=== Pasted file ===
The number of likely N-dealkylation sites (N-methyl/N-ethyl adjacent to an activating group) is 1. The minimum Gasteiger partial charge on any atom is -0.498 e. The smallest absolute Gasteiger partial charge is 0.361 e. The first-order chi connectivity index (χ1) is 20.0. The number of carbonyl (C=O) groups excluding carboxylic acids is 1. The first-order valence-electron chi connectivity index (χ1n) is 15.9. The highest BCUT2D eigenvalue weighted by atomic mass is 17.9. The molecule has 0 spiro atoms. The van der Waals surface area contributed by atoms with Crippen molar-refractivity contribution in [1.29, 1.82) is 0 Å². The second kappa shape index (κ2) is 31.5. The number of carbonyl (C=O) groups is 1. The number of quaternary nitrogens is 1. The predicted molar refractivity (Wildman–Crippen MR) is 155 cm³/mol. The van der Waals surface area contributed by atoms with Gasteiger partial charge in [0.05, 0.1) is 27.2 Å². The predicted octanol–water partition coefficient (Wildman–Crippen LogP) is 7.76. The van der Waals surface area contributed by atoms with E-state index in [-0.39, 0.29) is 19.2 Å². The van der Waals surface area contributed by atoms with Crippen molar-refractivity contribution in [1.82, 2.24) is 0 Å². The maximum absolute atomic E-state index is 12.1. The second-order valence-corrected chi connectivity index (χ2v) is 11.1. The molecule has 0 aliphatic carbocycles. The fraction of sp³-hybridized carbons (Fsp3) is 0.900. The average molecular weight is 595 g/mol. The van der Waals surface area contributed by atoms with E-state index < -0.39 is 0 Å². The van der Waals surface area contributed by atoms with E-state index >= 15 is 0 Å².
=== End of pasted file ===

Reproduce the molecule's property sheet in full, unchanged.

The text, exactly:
The number of likely N-dealkylation sites (N-methyl/N-ethyl adjacent to an activating group) is 1. The minimum Gasteiger partial charge on any atom is -0.498 e. The smallest absolute Gasteiger partial charge is 0.361 e. The first-order chi connectivity index (χ1) is 20.0. The number of carbonyl (C=O) groups excluding carboxylic acids is 1. The first-order valence-electron chi connectivity index (χ1n) is 15.9. The highest BCUT2D eigenvalue weighted by atomic mass is 17.9. The molecule has 0 spiro atoms. The van der Waals surface area contributed by atoms with Crippen molar-refractivity contribution in [1.29, 1.82) is 0 Å². The second kappa shape index (κ2) is 31.5. The number of carbonyl (C=O) groups is 1. The number of quaternary nitrogens is 1. The predicted molar refractivity (Wildman–Crippen MR) is 155 cm³/mol. The van der Waals surface area contributed by atoms with Gasteiger partial charge in [0.05, 0.1) is 27.2 Å². The predicted octanol–water partition coefficient (Wildman–Crippen LogP) is 7.76. The van der Waals surface area contributed by atoms with E-state index in [-0.39, 0.29) is 19.2 Å². The van der Waals surface area contributed by atoms with Crippen molar-refractivity contribution in [1.82, 2.24) is 0 Å². The maximum absolute atomic E-state index is 12.1. The second-order valence-corrected chi connectivity index (χ2v) is 11.1. The molecule has 0 aliphatic carbocycles. The fraction of sp³-hybridized carbons (Fsp3) is 0.900. The average molecular weight is 595 g/mol. The van der Waals surface area contributed by atoms with E-state index < -0.39 is 0 Å². The van der Waals surface area contributed by atoms with E-state index >= 15 is 0 Å².